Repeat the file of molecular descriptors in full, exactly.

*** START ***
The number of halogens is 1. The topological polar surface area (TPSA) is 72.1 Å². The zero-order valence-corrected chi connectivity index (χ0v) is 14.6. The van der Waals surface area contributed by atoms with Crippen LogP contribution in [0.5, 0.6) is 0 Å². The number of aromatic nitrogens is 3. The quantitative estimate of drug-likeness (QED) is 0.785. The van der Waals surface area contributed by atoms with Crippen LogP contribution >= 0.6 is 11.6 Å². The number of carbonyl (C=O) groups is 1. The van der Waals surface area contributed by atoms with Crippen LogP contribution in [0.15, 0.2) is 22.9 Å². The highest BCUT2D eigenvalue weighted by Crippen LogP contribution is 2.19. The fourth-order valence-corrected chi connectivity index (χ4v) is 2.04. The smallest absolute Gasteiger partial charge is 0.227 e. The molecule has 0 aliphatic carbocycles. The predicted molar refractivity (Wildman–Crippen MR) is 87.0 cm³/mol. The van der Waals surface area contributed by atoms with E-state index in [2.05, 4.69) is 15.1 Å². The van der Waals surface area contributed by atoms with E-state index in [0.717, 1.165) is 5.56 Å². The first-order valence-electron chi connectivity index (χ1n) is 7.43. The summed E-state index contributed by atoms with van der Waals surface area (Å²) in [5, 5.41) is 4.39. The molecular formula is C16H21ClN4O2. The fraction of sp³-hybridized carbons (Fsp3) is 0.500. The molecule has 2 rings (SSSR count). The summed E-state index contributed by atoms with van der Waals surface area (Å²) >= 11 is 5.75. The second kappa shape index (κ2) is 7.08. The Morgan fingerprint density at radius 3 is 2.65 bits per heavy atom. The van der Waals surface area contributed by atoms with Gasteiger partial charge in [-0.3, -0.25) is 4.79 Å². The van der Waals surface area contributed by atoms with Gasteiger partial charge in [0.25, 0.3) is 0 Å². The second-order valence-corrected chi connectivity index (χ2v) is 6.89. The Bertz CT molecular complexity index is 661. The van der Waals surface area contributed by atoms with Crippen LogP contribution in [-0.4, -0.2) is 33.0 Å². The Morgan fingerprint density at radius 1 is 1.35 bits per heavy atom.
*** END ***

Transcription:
The number of halogens is 1. The topological polar surface area (TPSA) is 72.1 Å². The zero-order valence-corrected chi connectivity index (χ0v) is 14.6. The van der Waals surface area contributed by atoms with Crippen LogP contribution in [0.5, 0.6) is 0 Å². The number of aromatic nitrogens is 3. The quantitative estimate of drug-likeness (QED) is 0.785. The van der Waals surface area contributed by atoms with Crippen LogP contribution >= 0.6 is 11.6 Å². The number of carbonyl (C=O) groups is 1. The van der Waals surface area contributed by atoms with Crippen LogP contribution in [0.15, 0.2) is 22.9 Å². The highest BCUT2D eigenvalue weighted by Crippen LogP contribution is 2.19. The fourth-order valence-corrected chi connectivity index (χ4v) is 2.04. The smallest absolute Gasteiger partial charge is 0.227 e. The molecule has 0 aliphatic carbocycles. The predicted molar refractivity (Wildman–Crippen MR) is 87.0 cm³/mol. The van der Waals surface area contributed by atoms with E-state index in [2.05, 4.69) is 15.1 Å². The van der Waals surface area contributed by atoms with E-state index in [0.717, 1.165) is 5.56 Å². The first-order valence-electron chi connectivity index (χ1n) is 7.43. The summed E-state index contributed by atoms with van der Waals surface area (Å²) in [5, 5.41) is 4.39. The molecular formula is C16H21ClN4O2. The fraction of sp³-hybridized carbons (Fsp3) is 0.500. The molecule has 2 rings (SSSR count). The summed E-state index contributed by atoms with van der Waals surface area (Å²) >= 11 is 5.75. The second kappa shape index (κ2) is 7.08. The Morgan fingerprint density at radius 3 is 2.65 bits per heavy atom. The van der Waals surface area contributed by atoms with Gasteiger partial charge in [-0.3, -0.25) is 4.79 Å². The van der Waals surface area contributed by atoms with Gasteiger partial charge in [0.25, 0.3) is 0 Å². The second-order valence-corrected chi connectivity index (χ2v) is 6.89. The Bertz CT molecular complexity index is 661. The van der Waals surface area contributed by atoms with Crippen LogP contribution in [-0.4, -0.2) is 33.0 Å². The Morgan fingerprint density at radius 1 is 1.35 bits per heavy atom.